To assist you in evaluating one’s intellectual property rights, ComedyGumbeaux.com has summarized general copyright principles and frequently asked questions below. This summary is applicable to United States Copyright law only. Please consult local laws regarding copyright laws in other countries.
THIS SUMMARY DOES NOT CONSTITUTE LEGAL ADVICE AND YOU MUST CONSULT YOUR OWN ADVISORS BEFORE MAKING ANY CLAIMS AS TO ONE’S RIGHTS IN THE WORKS PRODUCED.
What Is Copyright?
Copyright is a form of protection provided by the applicable law to creators of original works. This mainly applies to creative categories. The owner of the copyright usually has the exclusive right to use or distribute the work. Exclusive rights can include:
You do not need to formally register your copyright with the U.S. Copyright Office to retain intellectual property rights in your work in the United States. Federal registration of your copyrighted work, however, may give you additional legal tools to protect against copyright infringement (described below). For more information on federal registration of copyrights, visit the U.S. Copyright Office website at http://copyright.gov.
What types of work are protected by copyright?
Violation of these rights is called copyright infringement.
So, what’s copyright infringement and how do I avoid it when selling my Gigs?
Copyright infringement is the use of works protected by copyright law without the rights holder’s permission. Using copyrighted material is against our Terms of Service and in addition, can be illegal, result in litigation or fines to you and your buyers and is not the original, unique work buyers expect to receive from sellers on ComedyGumbeaux.com.
If you use any content that you have licensed from a 3rd party as part of your delivery (such as stock photos, licensed music), state it clearly and don’t present it as your own. Also, be sure to verify that your license for 3rd party work includes the right to modify and resell this work.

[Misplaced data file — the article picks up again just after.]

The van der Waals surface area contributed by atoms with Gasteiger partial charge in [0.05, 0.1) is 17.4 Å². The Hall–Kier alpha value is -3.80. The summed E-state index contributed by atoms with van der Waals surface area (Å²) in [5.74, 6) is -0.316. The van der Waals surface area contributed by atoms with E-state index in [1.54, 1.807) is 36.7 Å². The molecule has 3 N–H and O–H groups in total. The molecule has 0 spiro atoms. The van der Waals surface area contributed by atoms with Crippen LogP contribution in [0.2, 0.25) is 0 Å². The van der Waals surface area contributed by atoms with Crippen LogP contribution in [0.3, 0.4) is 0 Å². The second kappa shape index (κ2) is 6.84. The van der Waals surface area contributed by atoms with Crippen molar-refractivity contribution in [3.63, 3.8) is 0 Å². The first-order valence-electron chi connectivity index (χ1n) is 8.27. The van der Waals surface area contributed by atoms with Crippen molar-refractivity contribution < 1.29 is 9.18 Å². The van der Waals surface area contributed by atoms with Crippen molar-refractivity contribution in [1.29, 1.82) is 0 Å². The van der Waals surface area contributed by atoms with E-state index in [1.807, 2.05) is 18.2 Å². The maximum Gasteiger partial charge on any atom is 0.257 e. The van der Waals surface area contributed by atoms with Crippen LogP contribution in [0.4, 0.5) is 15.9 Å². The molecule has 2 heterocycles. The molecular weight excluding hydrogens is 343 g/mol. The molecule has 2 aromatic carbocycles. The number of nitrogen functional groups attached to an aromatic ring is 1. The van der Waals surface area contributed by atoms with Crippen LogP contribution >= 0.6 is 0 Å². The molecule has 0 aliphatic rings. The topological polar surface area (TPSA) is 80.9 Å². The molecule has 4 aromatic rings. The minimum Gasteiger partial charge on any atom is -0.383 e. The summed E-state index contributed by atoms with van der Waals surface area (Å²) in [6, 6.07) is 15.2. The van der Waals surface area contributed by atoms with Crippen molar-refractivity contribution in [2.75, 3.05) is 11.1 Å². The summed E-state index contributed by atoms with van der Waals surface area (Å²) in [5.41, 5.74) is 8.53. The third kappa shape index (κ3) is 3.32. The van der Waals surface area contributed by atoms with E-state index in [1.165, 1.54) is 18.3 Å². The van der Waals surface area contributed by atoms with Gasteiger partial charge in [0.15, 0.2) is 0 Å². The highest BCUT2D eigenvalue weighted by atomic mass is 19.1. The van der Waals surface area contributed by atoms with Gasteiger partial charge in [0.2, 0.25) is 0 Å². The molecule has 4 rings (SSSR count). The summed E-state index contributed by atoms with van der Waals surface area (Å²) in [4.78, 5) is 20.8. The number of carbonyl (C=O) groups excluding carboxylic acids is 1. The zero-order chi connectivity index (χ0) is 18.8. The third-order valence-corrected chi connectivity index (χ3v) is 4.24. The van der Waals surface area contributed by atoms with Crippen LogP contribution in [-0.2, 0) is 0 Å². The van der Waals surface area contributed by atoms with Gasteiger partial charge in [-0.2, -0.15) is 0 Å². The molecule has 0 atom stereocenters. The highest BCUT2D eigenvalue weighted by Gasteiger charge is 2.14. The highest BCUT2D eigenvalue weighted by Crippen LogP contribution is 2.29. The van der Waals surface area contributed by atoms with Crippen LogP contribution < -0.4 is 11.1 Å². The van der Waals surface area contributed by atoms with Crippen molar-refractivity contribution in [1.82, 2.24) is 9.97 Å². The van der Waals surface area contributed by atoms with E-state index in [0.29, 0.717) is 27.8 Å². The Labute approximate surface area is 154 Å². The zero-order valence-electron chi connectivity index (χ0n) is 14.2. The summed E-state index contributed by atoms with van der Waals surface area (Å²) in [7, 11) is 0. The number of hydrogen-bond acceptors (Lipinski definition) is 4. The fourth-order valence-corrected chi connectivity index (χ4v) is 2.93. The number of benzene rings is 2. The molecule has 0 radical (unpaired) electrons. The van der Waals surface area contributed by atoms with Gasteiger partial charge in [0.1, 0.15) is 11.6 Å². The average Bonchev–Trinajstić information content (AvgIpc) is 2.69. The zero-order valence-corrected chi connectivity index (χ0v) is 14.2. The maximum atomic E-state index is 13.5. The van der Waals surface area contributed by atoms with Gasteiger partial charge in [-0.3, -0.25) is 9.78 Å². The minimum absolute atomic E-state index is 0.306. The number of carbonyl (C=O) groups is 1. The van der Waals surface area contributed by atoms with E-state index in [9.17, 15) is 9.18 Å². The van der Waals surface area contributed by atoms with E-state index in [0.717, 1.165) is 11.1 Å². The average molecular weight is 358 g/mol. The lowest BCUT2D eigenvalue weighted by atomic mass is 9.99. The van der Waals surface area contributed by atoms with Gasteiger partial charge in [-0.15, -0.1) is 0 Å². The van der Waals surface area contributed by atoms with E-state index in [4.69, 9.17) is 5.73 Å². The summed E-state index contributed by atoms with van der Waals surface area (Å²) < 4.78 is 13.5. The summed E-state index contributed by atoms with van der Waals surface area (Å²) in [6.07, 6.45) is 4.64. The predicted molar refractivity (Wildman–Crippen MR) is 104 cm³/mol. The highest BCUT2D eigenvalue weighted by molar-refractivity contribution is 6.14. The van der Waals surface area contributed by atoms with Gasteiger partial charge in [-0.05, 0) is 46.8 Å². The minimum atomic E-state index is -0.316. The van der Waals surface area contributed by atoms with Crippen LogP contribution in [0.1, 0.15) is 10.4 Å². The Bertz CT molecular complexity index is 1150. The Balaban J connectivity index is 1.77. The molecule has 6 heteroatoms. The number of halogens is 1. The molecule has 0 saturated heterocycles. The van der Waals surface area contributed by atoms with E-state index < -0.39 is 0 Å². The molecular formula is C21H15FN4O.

Since this is not a legal document and copyright law is complex, here are a few tips to help you stay out of trouble:
For more information, see United States Copyright Office summary of Copyright Basics.
How do I report a claim of copyright infringement?
Visit our Intellectual Property Claims policy for complete information on reporting claims of copyright or intellectual infringement, as well as trademark violations.
Is copyright the same as a trademark?
Copyright is just one form of intellectual property. It’s not the same as a trademark, which protects brand names, logos, and other source identifiers from being used by others for certain purposes.
What is a copyright license?
Licensing is when a copyright owner grants permission to use the copyrighted work or part of it. This permission can include copying, distributing, displaying, transforming, or perform a copyrighted work. It could be limited in time, to a geographic area or to certain use cases, depending on the license.
What are Public Domain Works?
Works that aren’t restricted by copyright laws and don’t require a license or fee to use. Works enter the public domain because they aren’t copyrightable, or become part of the public domain because the copyright term has expired.